Family trusts have been used for generations to hold wealth and property for children and grandchildren. A lesser-known benefit of family trusts: they can also be used to finance your children’s education in a tax-efficient manner.
Bill Steele, a 44-year-old business-owner and Chartered Accountant, took the advice of Alan Stewart, his Investment Advisor, to create a family trust as a means to pay for his two children to attend an independent school.
“The RBC Dominion Securities Family Trust is a fully documented trust that allows Canadians to save taxes by earning investment income and capital gains in the hands of children or grandchildren who pay little or no taxes,” explains Stewart, an Investment Advisor and Financial Planner with RBC Dominion Securities. “Every child or grandchild in Canada who has no other income can earn up to a certain amount of investment income tax-free every year. The Family Trust can be established to take advantage of this annual opportunity while still providing the parent, in certain circumstances, with control over the monies loaned to the trust.”
The strategy of diverting income to your children or grandchildren through a trust is possible because every person in Canada, regardless of age, can earn about $10,000 in interest income, $20,000 in capital gains or $50,000 in eligible dividends a year before they are required to pay any income tax (Ontario). Children are unlikely to have any additional income, so any investment income and capital gains earned in a Family Trust can be distributed to the children and will likely be tax-free in their hands.
“Basically, we set up a trust and lend the money to it at the current CRA prescribed rate of 1%. The rate is fixed for the life of the loan, regardless if interest rates rise. The income earned on the investments can then be used to pay for private school tuition or for other endeavours that benefit our kids, such as tutoring, music lessons and sports fees,” says Steele.
Families can use a lawyer to set up a trust, but RBC Dominion Securities offers an “off-the-shelf product” that clients can use instead —a template for setting it up where all the legal work has already been done.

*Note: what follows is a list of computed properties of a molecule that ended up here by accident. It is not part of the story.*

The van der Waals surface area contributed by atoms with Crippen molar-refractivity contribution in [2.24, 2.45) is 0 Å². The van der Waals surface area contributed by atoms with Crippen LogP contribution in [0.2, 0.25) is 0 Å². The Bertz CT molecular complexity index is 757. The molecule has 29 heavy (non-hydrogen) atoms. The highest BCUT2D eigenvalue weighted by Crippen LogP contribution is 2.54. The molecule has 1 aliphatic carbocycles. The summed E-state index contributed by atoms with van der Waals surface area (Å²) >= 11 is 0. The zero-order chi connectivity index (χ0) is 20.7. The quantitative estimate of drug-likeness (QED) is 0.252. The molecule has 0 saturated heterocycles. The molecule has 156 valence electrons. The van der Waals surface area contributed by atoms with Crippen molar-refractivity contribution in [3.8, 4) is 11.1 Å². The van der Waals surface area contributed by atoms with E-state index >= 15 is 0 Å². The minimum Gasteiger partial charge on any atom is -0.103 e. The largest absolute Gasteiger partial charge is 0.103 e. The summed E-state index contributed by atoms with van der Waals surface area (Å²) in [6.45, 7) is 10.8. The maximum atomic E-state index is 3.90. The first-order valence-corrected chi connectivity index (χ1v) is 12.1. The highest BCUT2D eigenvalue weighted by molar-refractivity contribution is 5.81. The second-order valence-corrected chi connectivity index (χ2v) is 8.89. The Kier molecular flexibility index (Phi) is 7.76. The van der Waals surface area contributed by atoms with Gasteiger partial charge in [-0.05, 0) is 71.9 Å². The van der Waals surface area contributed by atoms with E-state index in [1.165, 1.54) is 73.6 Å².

“For our family, this financial strategy will not only reduce our tax burden, but it will benefit our children,” says Steele. There are other options available to families when deciding how to afford a quality education, including paying the full tuition in advance, often offered at a discounted rate; tuition payment plans that spread payments over 10 or 12 months; financial assistance in the form of scholarships or bursaries; religious education tax deductions; special needs/ medical tax credits, and personal loans.
There are three major benefits of setting up this Family Trust:
1. Tax savings. Assuming your child or grandchild has no other income, in certain provinces they can earn up to approximately $10,000 of interest income, $20,000 of capital gains, or $50,000 of dividends from Canadian public companies eligible dividends tax-free every year due to their basic personal tax exemption.
2. Access to capital. The parent or grandparent can loan monies to the Family Trust so they will never lose access to the loan capital.
3. Fund children’s expenses. The investment income earned in the trust can be used to pay for expenses that directly benefit the child or grandchild (e.g. private school tuition, postsecondary education costs, lessons, camps, etc).
To learn more about family trusts or what options may be best for your family, please consult with your legal or tax advisor, or contact Alan Stewart at email@example.com. For more information about independent schools, please visit www.educationoakville.com.
By: Heather Hwang
Alan Stewart is an Investment Advisor with RBC Dominion Securities Inc. Member-Canadian Investor Protection Fund.